News: Marines complete jungle warfare training
Story by Lance Cpl. James Smith
IWAKUNI, Japan - Combat Logistics Company 36 Marines returned here after completing jungle warfare training at the Jungle Warfare Training Center in Camp Gonsalves, Okinawa, Japan, Nov. 26, 2012.
During the eight-day course, 66 servicemembers learned basic infantry tactics, such as patrolling, ambushes and communication in a jungle environment.
“If we were to get deployed to a jungle, we would have the basic knowledge on how to survive,” said Lance Cpl. Bryan Stuck, CLC- 36 motor transportation mechanic and jungle warfare training participant.
Nine Marines and a Navy corpsman from CLC-36 were given the opportunity to volunteer for the training. CLC- 36 personnel were put together into first squad and worked together throughout training.
“It was a good experience for me just to get out and do something with Marines,” said Petty Officer 3rd Class Joshua White, CLC-36 corpsman. “Of course, when you go to the field, you get to know your Marines better because we don’t work together in the shop.”
Upon their arrival, all participants had to go through a final medical screening to ensure they were able to participate.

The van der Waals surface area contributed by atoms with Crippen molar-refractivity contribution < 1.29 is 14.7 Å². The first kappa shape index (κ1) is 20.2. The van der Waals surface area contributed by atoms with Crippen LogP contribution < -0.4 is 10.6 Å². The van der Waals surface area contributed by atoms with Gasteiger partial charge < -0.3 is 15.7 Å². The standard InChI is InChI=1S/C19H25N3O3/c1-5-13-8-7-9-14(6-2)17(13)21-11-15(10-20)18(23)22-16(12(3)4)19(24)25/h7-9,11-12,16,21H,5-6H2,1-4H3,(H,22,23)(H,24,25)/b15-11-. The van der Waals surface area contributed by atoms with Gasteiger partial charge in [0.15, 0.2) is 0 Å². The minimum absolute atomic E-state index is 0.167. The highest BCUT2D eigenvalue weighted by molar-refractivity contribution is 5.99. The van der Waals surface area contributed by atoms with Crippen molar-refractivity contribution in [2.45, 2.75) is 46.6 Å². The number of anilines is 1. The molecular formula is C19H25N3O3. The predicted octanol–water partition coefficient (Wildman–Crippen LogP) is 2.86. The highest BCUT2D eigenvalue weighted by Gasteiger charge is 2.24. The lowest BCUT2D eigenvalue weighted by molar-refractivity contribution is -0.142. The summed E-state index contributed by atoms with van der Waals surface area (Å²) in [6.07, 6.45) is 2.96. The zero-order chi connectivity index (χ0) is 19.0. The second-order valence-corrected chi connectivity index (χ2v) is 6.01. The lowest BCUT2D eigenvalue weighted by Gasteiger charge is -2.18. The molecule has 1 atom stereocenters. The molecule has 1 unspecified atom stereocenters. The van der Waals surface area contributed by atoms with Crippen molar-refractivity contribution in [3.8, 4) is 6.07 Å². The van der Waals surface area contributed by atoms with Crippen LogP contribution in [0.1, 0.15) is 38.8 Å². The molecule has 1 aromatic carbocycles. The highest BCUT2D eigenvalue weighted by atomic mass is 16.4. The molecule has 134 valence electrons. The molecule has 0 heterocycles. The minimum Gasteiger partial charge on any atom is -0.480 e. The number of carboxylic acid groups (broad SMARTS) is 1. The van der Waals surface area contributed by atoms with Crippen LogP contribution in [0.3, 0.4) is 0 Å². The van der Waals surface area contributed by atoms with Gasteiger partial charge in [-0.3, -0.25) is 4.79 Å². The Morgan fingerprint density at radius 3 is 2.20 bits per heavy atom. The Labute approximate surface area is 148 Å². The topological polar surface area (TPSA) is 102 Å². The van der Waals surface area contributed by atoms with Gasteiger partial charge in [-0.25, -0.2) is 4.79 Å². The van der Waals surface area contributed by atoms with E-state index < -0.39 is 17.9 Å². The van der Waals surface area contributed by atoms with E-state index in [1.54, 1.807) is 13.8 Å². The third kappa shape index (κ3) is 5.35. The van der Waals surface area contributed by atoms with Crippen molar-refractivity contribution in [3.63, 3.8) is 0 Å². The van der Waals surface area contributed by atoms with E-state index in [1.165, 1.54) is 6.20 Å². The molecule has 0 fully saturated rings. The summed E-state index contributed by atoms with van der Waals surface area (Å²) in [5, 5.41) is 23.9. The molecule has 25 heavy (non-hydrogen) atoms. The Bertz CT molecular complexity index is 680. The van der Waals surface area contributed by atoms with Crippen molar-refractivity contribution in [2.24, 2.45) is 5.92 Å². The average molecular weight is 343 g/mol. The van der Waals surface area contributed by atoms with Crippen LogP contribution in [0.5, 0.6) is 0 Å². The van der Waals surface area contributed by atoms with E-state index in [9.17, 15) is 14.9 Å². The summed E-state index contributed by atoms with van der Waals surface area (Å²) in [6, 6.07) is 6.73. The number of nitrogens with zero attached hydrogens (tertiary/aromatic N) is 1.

“When I heard about what this was, I was bummed because there were no more spots open,” said Marine Pfc. Alexander Huntington, CLC-36 motor transportation mechanic and jungle warfare training participant. “But then two people couldn’t go because of medical reasons, so I was able to go.”
After numerous classes, rappelling and setting up a forward operating base, each squad worked together in the final event, an endurance course.
“There are 31 obstacles in the endurance course,” said Lance Cpl. Victor Seif, CLC-36 basic electrician and jungle warfare training participant. “It takes up 3.8 miles of jungle.”
The obstacles were a culmination of everything servicemembers learned during jungle warfare training.
The last mile of the course consisted of a litter carry where the squad must carry a member on a stretcher through rugged terrain.
Although training was demanding, Marines in first squad kept the motivation high as they progressed through the endurance course said Stuck.
With training complete, knowledge wasn’t the only thing taken away from training.
“There was a lot of camaraderie in our squad,” said Stuck. “The 10 of us that were out there, it brought us closer together.”